In the summer of 1968, Carla and I made a decision to come to the North Shore of New Brunswick, specifically Dalhousie. We thought that it would be for a year.
I was fresh out of graduate school and we had very recently become parents. It was time to consider our future together in terms of earning a living and, it seemed, that the stop in Dalhousie would provide a breathing space, a chance to earn a bit of money, while deciding on what we wanted to do next.
Our coming to Dalhousie was purely fortuitous.Earlier that summer I had begun answering advertisements in the Halifax newspapers for teaching positions, and I wrote several. In particular I remember writing one to the Northwest Territories, and another to a private school in Kingston, Jamaica. And, of course, there was the one to Dalhousie, New Brunswick.
Within a week of my mailing those letters, I had a telephone call from a gentleman by the name of Arthur Pinet, who was the Superintendent of Schools for the Dalhousie School District. The rest, as they say, is history. I got the job, we moved up here, again with the intention of staying for a year, possibly two. We are, obviously, still here. furthermore, we have no intention of leaving.
Several factors came together to convince us to stay: I discovered that I thoroughly enjoyed teaching high school, which was a career option that I had not seriously considered previously; we found out that land, particularly in the smaller villages was amazingly cheap, and that we were attracted to a rural lifestyle; and, most importantly, we became enamoured of the sense of community warmth that seems to pervade this place that we now call home.
It began with our neighbours on Renfrew street in Dalhousie and with our new friends on the teaching staff, first at the old Notre Dame School (where I started) and then at Dalhousie Regional High School (where I lasted for twenty-eight years). It continued with more than twenty years of fond memories of our life in Balmoral, where we were welcomed as the only English speaking family at that time in the entire community, and it continues today as we enjoy retirement in Pt. La Nim.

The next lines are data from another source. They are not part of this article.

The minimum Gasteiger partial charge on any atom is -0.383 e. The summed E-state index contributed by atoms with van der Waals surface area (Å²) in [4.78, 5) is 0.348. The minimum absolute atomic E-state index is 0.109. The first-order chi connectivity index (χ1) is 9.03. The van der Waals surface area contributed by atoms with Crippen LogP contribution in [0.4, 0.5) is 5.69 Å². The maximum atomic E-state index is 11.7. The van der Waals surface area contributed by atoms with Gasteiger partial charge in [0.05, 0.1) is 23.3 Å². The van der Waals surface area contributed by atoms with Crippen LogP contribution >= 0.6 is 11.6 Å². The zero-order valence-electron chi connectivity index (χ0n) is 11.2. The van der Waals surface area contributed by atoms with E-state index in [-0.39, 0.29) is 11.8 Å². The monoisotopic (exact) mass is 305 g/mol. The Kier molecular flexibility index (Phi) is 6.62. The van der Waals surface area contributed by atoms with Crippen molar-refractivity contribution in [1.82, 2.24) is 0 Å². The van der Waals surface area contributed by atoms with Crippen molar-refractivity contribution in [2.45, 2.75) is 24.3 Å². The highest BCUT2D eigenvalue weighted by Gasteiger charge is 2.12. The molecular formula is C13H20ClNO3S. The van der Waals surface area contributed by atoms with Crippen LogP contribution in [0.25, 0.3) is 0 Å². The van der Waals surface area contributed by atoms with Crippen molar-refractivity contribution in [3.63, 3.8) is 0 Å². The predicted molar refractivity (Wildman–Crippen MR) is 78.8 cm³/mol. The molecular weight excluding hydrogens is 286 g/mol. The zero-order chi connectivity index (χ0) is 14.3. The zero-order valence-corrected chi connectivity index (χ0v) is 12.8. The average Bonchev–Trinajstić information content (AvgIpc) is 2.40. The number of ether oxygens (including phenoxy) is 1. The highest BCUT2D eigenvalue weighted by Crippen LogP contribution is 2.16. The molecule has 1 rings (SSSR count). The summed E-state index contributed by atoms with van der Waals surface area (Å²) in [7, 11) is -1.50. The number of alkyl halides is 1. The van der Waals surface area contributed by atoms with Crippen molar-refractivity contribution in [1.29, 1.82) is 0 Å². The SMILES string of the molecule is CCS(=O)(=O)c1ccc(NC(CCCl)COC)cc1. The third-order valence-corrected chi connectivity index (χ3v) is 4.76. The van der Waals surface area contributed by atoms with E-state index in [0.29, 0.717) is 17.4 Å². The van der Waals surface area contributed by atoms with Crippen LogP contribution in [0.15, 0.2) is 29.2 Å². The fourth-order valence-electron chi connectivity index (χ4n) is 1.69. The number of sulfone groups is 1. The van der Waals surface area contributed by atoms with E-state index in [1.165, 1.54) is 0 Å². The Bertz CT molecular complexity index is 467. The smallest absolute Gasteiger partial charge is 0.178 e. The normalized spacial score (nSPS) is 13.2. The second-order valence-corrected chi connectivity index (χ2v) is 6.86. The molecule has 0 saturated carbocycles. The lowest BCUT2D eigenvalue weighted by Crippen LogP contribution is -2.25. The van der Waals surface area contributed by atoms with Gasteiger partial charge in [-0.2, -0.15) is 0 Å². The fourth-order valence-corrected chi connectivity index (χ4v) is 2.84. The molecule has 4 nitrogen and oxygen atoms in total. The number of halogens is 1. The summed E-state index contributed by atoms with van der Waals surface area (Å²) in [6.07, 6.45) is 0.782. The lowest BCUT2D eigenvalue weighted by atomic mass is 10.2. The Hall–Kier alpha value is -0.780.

All of this came to the fore recently, at the time of my father's death. The loss of a family member is never easy, but I am certain that the pain is eased immensely by the outpouring of sympathy and help from a community that is small enough to remain intensely personal and caring. The hospital people at Saint Josephs and the congregation of Saint Mary's Anglican Church in Dalhousie were in the forefront in any official sense, but everywhere I turned, friends and acquaintances were there to do what they could, or simply to be there.Members of my family, most of whom are influenced by life in larger communities, were touched and impressed by the care and consideration, not only for Carla and me, but for Dad himself, despite his relatively short stay here.
Trying to find the right words to say "Thank you" is tricky, especially when one is trying to do so to a whole community. Perhaps I can summarize what I am really trying to say by mentioning simply that never has the decision that two young kids took, way back in that summer of 1968, looked better than it has in recent days.